The Legislative Counsel Bureau has ruled Nevada senior citizens who don't have a car but still have a driver's license are eligible to get the $75 rebate approved by Gov. Kenny Guinn and the Legislature.
The plan was designed to rebate $300 million in excess tax revenue to Nevadans by returning the money they paid in vehicle registration during calendar year 2004. Lawmakers added non-driving seniors to that list, saying those with a valid DMV ID card would also be eligible.
Seniors who still have a registered vehicle would get their rebate the same way as every other Nevada vehicle owner. But after the session, senior groups pointed out that specifying an ID card seemed to exclude non-driving seniors who still have a driver's license, but no car.
Legislative Counsel Brenda Erdoes issued an opinion this week stating the legislative intent was to provide seniors who don't own a car with the minimum $75 rebate whether they hold an ID card or a driver's license.
Assembly Majority Leader Barbara Buckley, D-Las Vegas, said one of those two pieces of ID is required for those seniors to prove they lived in Nevada during 2004 and, therefore, qualify for the rebate.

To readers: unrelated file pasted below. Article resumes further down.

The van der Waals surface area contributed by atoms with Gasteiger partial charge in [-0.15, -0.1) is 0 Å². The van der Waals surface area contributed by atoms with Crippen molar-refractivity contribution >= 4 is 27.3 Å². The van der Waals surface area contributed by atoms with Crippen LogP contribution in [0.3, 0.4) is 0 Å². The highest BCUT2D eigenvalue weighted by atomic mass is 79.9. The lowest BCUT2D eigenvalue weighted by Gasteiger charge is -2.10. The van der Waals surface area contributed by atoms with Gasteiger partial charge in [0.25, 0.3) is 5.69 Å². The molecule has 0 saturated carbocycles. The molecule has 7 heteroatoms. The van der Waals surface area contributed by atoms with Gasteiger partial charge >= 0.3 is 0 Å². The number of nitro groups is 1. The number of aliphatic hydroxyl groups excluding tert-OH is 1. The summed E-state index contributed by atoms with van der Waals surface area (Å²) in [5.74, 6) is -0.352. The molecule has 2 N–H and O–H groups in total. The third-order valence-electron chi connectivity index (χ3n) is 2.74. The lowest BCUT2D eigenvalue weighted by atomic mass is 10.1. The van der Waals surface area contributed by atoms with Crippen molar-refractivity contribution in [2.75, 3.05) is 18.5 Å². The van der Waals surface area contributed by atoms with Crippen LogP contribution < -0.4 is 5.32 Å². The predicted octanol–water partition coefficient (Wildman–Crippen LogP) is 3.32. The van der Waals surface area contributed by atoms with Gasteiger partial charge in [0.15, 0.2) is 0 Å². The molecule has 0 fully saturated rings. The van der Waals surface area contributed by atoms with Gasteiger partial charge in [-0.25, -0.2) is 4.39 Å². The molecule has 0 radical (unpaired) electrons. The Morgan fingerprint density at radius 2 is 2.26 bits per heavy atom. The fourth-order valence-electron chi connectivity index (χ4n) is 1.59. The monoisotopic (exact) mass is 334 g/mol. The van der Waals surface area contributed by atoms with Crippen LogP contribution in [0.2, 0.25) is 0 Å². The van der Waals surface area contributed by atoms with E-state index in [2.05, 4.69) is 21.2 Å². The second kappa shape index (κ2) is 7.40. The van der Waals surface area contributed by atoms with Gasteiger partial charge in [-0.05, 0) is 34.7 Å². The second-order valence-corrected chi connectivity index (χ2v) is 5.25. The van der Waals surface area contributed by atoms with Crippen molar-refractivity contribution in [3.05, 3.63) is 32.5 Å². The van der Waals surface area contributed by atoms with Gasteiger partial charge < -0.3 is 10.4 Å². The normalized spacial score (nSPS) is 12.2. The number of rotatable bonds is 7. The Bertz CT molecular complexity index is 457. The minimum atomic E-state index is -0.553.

"We modified Governor Guinn's original rebate plan to refund money to as many people as possible," she said adding that the intent was never to exclude non-driving seniors who still have a license.
Tom Jacobs of DMV said, "the ultimate goal is to ensure those who qualify to receive a rebate get one but that they don't get two."
Jacobs said the department's information technology staff is working on that problem.
He said most cases will be clear. Those with ID cards instead of licenses qualify. Those who have a vehicle registered in their name qualify.
He said the problem area is those who have a driver's license but the computer can't clearly say whether they own a vehicle or not.
He said within a week or so, DMV will announce a phone number where those with questions - including seniors who feel they being left out - can get answers.
Meanwhile, Bank of America is preparing to print and mail checks rebating the fees paid in 2004 to register 1.8 million vehicles. Every vehicle will qualify for at least $75 even if it's an old one that only cost the minimum $33 to register. The maximum rebate is set at $275 even though it costs significantly more to register new luxury vehicles.
Those checks are supposed to be in the mail before the end of the month.
n Contact reporter Geoff Dornan at email@example.com or 687-8750.